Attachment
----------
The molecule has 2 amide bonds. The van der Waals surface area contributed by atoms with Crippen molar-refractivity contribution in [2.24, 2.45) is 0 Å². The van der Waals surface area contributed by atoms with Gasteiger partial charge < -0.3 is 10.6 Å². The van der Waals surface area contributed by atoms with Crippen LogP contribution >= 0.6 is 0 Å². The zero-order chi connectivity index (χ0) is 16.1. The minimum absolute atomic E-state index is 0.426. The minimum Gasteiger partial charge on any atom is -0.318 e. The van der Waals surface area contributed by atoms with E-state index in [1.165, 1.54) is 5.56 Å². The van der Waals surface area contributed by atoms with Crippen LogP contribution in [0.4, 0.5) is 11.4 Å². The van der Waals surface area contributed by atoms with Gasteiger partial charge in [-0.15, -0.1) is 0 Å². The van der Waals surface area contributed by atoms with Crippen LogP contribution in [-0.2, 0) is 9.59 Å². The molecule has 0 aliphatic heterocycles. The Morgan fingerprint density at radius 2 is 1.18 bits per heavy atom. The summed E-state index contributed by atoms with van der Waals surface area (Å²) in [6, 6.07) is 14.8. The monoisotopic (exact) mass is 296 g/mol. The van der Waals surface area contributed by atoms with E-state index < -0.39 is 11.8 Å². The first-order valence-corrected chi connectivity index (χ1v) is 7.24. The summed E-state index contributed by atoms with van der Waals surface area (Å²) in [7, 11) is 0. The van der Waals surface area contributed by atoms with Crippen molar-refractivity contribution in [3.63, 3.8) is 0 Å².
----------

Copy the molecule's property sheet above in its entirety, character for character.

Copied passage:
The molecule has 2 amide bonds. The van der Waals surface area contributed by atoms with Crippen molar-refractivity contribution in [2.24, 2.45) is 0 Å². The van der Waals surface area contributed by atoms with Gasteiger partial charge < -0.3 is 10.6 Å². The van der Waals surface area contributed by atoms with Crippen LogP contribution >= 0.6 is 0 Å². The zero-order chi connectivity index (χ0) is 16.1. The minimum absolute atomic E-state index is 0.426. The minimum Gasteiger partial charge on any atom is -0.318 e. The van der Waals surface area contributed by atoms with E-state index in [1.165, 1.54) is 5.56 Å². The van der Waals surface area contributed by atoms with Crippen LogP contribution in [0.4, 0.5) is 11.4 Å². The van der Waals surface area contributed by atoms with Gasteiger partial charge in [-0.15, -0.1) is 0 Å². The van der Waals surface area contributed by atoms with Crippen LogP contribution in [-0.2, 0) is 9.59 Å². The molecule has 0 aliphatic heterocycles. The Morgan fingerprint density at radius 2 is 1.18 bits per heavy atom. The summed E-state index contributed by atoms with van der Waals surface area (Å²) in [6, 6.07) is 14.8. The monoisotopic (exact) mass is 296 g/mol. The van der Waals surface area contributed by atoms with E-state index < -0.39 is 11.8 Å². The first-order valence-corrected chi connectivity index (χ1v) is 7.24. The summed E-state index contributed by atoms with van der Waals surface area (Å²) in [7, 11) is 0. The van der Waals surface area contributed by atoms with Crippen molar-refractivity contribution in [3.63, 3.8) is 0 Å².